“I saw my mum’s butt... on Instagram!”
M y mum has always been averse to technology. Only when she finds necessary, will she try and learn how to use computing software and mobile applications. However, in the last few months, her resistance to technology fell away, and she became someone secretive, deceitful, and no longer the quiet, unassuming mother that I knew her to be.
Since my father was diagnosed a couple of years ago with prostate cancer, my mum stopped work to take care of him. He has since passed on, and our family members and I encouraged her to retire and let us take care of her. To occupy her time, she helps me with the household chores, takes care of my two young daughters, Tania* and Tamryn*, and on occasion, meets up with her friends and ex-colleagues for tea.
As a way of keeping in touch with extended family members and friends, I encouraged her to try out popular social media platforms, like Facebook and Instagram; she took to the latter as she felt that it was easier to use. In the beginning, I had to teach her the basics such as the use of filters and the importance of hashtags. Initially, she had her complaints and excuses, about how looking at photos would make her eyesight deteriorate and that the extended use of her fingers would aggravate her joint pains.
As the weeks passed, she started to take more photos and enjoyed looking through the many different photos on Instagram. She started to take numerous selfies everywhere and anywhere, and would constantly check her Instagram feed at family dinners even though she nagged at the grandchildren not to. She spent so much time on the app that Tania* and Tamryn* even gave her a nickname called “Instagran”! I was just happy that she had a new “hobby”.
One day, I was on leave and stayed home to take care of the kids. My mum decided to meet her friends for a spot of shopping but in her hurry, she had forgotten to take her mobile phone. She called her phone and I picked it up, having found it on her bed when it rang. She was relieved. I, on the other hand, was soon mortified.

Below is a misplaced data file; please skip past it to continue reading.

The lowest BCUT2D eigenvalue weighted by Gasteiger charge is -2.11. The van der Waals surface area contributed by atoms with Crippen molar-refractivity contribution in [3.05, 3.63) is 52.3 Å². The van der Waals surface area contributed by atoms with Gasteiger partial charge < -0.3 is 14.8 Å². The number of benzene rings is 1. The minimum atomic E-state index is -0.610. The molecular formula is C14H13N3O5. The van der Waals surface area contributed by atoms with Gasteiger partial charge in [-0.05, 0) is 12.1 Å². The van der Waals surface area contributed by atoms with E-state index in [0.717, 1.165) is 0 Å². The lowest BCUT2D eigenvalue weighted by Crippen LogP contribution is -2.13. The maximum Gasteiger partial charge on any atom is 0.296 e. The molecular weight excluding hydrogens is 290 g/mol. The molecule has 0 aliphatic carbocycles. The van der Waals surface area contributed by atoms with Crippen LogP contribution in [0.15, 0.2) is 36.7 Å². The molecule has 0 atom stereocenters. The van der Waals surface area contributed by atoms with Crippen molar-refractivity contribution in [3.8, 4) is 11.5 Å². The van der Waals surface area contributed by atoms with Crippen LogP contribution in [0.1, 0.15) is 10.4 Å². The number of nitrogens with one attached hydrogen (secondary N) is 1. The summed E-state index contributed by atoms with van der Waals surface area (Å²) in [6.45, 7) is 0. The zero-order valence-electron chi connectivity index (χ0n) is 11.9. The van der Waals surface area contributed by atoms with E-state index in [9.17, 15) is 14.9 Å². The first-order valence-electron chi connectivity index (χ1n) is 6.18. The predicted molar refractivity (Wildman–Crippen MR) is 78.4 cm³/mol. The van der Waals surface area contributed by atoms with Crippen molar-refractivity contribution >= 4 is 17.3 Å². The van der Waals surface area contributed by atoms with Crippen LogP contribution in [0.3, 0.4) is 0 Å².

After the call, out of curiosity, I decided to look at her Instagram account just to see what she had been up to. I nearly dropped the phone when I saw the photos. There were photos of my mum in places that I didn’t know she had been to, such as Karaoke bars and hipster cafes. There were photos of her with men whom I have never seen, some appearing even younger than I was. She also took photos of herself trying out lacy lingerie in dressing rooms with bright makeup on. But when I finally came across my mum’s series of “butt-fies”, I had to put the phone down and compose myself. Just who was this woman whom 226 The Singapore Women’s Weekly | MAY 2016 I had lived with for 35 years, raised me and her grandchildren, and whom I call mum?
Apparently, my mum had two accounts: One, where she linked with family and close friends, and a second, where she had posted photos that spoke of her “other” life. I was confused; I felt guilty for peeking into her account and for teaching her about Instagram in the first place, but also betrayed and angry, at her for leading a double life and keeping it a secret from me. I had so many questions but I didn’t know how to ask her, and I didn’t know who to turn to – I would feel too embarrassed to tell my friends, or even my husband.
After this incident, I decided to observe my mum, and took any opportunity to ask her about her daily activities. I would ask about where she was going and had been, who she spent time with, and whether she made any new friends on Instagram. She would divulge little, and said that she had met very few (but very nice people) from the Instagram circle.
At family gatherings, I would innocuously pose ethical questions about the use of social media, on the excuse that my kids should be educated about them. She would agree with me and “tut-tut” my children if they disagreed with my opinions. One time, I trailed her on the sly which ended up futile – all she did was shop for groceries and gossip with the neighbours she met along the way.
I have yet to build up the courage to ask her directly about her “other” life, but seeing how my mum seems happier than ever before, I might decide not to intrude too much. Recently, she revealed that she has gone on casual group outings with younger Instagram friends and that she has tried certain poses, photo apps, and “tricks” to appear more youthful on her selfies.
My mũm confided in me that she’s felt lonely ever since dad passed on, and that she’s much happier now that she has an active social life to keep her occupied. I realised then that it doesn’t matter if she has a secret social media life. As long as she’s happy, I’m happy.
*Names changed to protect privacy.
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